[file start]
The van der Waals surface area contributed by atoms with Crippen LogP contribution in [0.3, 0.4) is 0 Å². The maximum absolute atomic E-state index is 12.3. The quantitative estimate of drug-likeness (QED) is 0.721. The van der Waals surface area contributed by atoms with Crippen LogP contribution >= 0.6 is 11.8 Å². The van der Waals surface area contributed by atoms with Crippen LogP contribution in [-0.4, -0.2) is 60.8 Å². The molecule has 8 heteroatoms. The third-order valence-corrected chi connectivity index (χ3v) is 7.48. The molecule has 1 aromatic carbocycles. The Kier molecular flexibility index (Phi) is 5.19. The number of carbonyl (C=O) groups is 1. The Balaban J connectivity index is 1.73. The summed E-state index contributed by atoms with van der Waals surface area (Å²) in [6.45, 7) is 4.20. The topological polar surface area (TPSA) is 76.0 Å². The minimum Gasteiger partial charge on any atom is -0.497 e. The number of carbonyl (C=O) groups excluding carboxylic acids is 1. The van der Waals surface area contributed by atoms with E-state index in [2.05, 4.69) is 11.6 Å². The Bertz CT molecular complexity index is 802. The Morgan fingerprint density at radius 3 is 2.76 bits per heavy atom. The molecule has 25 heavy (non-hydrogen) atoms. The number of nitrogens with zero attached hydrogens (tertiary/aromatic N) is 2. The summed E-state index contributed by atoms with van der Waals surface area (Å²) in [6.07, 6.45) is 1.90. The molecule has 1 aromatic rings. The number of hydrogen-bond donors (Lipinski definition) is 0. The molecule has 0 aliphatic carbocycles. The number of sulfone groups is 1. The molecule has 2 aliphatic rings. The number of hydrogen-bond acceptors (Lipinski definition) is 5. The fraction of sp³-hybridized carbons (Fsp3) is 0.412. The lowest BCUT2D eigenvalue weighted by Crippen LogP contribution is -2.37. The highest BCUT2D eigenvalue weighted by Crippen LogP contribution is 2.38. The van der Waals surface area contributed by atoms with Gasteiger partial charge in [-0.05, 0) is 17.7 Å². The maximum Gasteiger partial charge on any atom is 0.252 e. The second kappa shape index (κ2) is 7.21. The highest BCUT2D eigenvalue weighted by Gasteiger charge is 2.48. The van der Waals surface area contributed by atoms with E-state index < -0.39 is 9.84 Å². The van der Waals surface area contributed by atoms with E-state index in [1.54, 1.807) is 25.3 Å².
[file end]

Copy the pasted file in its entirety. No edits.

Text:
The van der Waals surface area contributed by atoms with Crippen LogP contribution in [0.3, 0.4) is 0 Å². The maximum absolute atomic E-state index is 12.3. The quantitative estimate of drug-likeness (QED) is 0.721. The van der Waals surface area contributed by atoms with Crippen LogP contribution >= 0.6 is 11.8 Å². The van der Waals surface area contributed by atoms with Crippen LogP contribution in [-0.4, -0.2) is 60.8 Å². The molecule has 8 heteroatoms. The third-order valence-corrected chi connectivity index (χ3v) is 7.48. The molecule has 1 aromatic carbocycles. The Kier molecular flexibility index (Phi) is 5.19. The number of carbonyl (C=O) groups is 1. The Balaban J connectivity index is 1.73. The summed E-state index contributed by atoms with van der Waals surface area (Å²) in [6.45, 7) is 4.20. The topological polar surface area (TPSA) is 76.0 Å². The minimum Gasteiger partial charge on any atom is -0.497 e. The number of carbonyl (C=O) groups excluding carboxylic acids is 1. The van der Waals surface area contributed by atoms with E-state index in [2.05, 4.69) is 11.6 Å². The Bertz CT molecular complexity index is 802. The Morgan fingerprint density at radius 3 is 2.76 bits per heavy atom. The molecule has 25 heavy (non-hydrogen) atoms. The number of nitrogens with zero attached hydrogens (tertiary/aromatic N) is 2. The summed E-state index contributed by atoms with van der Waals surface area (Å²) in [6.07, 6.45) is 1.90. The molecule has 1 aromatic rings. The number of hydrogen-bond donors (Lipinski definition) is 0. The molecule has 0 aliphatic carbocycles. The number of sulfone groups is 1. The molecule has 2 aliphatic rings. The number of hydrogen-bond acceptors (Lipinski definition) is 5. The fraction of sp³-hybridized carbons (Fsp3) is 0.412. The lowest BCUT2D eigenvalue weighted by Crippen LogP contribution is -2.37. The highest BCUT2D eigenvalue weighted by Crippen LogP contribution is 2.38. The van der Waals surface area contributed by atoms with Gasteiger partial charge in [-0.05, 0) is 17.7 Å². The maximum Gasteiger partial charge on any atom is 0.252 e. The second kappa shape index (κ2) is 7.21. The highest BCUT2D eigenvalue weighted by Gasteiger charge is 2.48. The van der Waals surface area contributed by atoms with E-state index < -0.39 is 9.84 Å². The van der Waals surface area contributed by atoms with E-state index in [1.54, 1.807) is 25.3 Å².